In 1919, the Farm Power Sales Company of Minneapolis took over the company. It sold what tractors were still in stock, but did not continue to manufacture them. By 1920, this first tractor to have an 8 cylinder engine slid into obscurity.
Congratulations to Joshua Reps of Lewiston, MN who won a 2021 Buckley calendar for being the second person to correctly answer the September 2020 Buckley trivia contest question.
Who invented the first usable threshing machine?
Answer: Andrew Meikle
History: Andrew Meikle was born in Scotland in 1719. He was a millwright and agricultural engineer. Meikle gets credit for inventing the first usable threshing machine.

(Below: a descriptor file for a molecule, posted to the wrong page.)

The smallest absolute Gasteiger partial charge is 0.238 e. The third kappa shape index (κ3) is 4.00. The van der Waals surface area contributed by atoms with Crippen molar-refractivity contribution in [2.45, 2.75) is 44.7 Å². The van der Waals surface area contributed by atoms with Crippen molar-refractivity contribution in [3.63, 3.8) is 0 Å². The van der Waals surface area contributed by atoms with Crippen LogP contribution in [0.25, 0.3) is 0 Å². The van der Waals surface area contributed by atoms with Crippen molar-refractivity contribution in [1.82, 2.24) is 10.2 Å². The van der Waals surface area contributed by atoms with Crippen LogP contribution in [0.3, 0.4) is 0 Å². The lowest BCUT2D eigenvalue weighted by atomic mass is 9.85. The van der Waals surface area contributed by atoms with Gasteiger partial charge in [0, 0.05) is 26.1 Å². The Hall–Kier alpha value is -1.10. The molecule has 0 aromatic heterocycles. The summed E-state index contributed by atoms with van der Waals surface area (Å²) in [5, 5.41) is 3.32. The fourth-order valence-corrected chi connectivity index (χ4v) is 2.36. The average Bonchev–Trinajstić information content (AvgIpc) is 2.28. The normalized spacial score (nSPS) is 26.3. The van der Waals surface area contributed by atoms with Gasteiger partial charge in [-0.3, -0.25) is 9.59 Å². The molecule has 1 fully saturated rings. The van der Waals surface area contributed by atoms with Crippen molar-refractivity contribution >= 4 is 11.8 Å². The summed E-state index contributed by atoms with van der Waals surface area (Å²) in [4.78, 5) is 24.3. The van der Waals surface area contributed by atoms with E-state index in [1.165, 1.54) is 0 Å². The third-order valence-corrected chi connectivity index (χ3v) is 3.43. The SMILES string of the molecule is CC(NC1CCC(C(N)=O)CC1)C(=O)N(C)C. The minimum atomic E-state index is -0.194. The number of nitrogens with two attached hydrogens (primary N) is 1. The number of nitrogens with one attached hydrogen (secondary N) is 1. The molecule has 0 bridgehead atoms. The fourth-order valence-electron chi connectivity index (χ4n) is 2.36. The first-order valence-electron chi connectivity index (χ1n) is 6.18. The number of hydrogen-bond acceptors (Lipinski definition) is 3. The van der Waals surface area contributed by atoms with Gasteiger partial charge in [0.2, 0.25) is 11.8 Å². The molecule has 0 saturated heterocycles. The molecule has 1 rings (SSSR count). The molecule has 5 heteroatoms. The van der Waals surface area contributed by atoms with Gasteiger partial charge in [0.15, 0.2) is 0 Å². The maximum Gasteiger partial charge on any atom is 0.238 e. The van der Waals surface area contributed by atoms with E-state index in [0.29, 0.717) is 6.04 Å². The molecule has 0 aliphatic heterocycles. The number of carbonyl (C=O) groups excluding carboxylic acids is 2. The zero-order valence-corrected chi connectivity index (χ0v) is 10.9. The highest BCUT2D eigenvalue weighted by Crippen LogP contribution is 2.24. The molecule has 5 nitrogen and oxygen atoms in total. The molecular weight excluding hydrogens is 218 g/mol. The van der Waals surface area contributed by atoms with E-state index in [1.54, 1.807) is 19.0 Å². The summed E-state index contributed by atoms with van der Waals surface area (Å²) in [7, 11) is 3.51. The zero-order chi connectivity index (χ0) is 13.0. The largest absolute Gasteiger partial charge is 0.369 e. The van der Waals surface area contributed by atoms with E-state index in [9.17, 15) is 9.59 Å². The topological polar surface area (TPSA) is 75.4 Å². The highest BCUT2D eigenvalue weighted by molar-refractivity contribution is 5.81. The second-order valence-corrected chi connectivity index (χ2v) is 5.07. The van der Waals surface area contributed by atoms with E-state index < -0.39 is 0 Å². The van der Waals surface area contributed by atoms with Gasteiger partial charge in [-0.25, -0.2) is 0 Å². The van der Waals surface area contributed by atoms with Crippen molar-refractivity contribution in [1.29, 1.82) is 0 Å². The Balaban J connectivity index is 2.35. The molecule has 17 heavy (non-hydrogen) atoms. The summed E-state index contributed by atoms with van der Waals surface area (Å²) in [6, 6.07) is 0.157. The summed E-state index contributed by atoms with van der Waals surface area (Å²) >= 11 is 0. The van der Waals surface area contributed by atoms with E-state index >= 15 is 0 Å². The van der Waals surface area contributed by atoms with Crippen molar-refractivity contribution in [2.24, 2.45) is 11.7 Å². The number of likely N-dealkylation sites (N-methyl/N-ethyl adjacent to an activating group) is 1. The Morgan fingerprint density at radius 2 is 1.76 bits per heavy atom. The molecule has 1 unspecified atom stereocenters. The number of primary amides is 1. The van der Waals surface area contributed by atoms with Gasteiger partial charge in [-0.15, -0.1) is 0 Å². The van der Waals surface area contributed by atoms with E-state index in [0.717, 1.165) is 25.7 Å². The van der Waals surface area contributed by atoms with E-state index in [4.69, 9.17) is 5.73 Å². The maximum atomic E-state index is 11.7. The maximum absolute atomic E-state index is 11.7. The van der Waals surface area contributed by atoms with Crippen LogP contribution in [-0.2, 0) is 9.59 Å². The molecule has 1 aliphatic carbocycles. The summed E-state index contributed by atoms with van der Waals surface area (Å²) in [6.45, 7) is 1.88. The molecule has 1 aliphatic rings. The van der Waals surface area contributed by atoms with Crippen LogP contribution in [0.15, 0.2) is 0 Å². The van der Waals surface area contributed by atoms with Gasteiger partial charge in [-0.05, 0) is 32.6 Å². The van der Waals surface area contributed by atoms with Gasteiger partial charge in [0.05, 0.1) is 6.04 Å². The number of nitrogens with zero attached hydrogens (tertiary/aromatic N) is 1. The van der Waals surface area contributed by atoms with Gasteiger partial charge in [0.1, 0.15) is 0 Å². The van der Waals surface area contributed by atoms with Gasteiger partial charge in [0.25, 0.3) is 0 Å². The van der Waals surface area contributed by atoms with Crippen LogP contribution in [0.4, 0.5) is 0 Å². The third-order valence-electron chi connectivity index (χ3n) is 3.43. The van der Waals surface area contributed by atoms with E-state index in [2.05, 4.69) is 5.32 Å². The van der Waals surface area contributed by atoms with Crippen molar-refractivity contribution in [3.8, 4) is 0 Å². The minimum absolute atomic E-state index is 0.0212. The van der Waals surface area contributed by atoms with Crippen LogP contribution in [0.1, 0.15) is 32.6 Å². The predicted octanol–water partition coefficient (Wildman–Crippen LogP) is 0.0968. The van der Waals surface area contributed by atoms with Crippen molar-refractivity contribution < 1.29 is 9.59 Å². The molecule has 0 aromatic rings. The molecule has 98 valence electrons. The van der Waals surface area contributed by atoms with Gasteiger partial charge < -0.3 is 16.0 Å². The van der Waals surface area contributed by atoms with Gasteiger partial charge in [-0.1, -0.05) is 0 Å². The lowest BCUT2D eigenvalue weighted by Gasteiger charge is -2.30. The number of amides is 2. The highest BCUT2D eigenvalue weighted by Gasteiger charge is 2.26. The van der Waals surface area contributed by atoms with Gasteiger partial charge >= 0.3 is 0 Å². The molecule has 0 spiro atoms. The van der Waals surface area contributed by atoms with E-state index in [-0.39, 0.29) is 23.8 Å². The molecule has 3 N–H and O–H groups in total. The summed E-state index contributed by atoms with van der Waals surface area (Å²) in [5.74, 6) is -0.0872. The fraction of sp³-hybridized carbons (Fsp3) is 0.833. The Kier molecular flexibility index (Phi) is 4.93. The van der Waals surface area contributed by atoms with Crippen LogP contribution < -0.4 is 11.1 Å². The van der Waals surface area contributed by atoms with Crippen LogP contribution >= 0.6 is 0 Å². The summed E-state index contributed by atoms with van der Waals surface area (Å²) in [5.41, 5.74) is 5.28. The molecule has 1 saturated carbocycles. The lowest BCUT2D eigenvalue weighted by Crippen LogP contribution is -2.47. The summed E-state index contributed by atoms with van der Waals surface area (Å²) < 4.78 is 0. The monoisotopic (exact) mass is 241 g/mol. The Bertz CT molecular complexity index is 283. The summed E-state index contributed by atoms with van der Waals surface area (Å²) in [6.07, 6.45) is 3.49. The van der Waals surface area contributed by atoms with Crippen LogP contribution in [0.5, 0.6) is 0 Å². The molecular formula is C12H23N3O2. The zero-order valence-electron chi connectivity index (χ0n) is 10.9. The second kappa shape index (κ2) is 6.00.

Throughout history, grain had been separated by a highly laborious manual process involving flails. A flail is a threshing tool that consists of a wooden staff with a short heavy stick swinging from it. It was used to beat the grain from the chaff and straw. The flails were swung by hand. Mechanical threshing arrived well before the mechanical reaper. A Scotsmen named Michael Menzies used a water wheel to power a set of flails in the mid-1700s, and another Scotsmen developed the first rotary cylinder shortly after. But it was yet another Scotsman, Andrew Meikle, who developed the concept even further with a machine that included a rotary cylinder and a mechanism that we now call a “straw walker”, a device to move the straw out of the thresher creating the first practical threshing machine. Andrew Meikle patented his threshing machine in 1788. These mechanical threshers made a big impression on the farming communities of the British Isles. Farm laborers rose up in protest against the machines that were depriving them of gainful employment. Many owners of the new machines were threatened with violence if they did not destroy the machines. Even so, an effective threshing machine opened the way for the agricultural revolution that followed.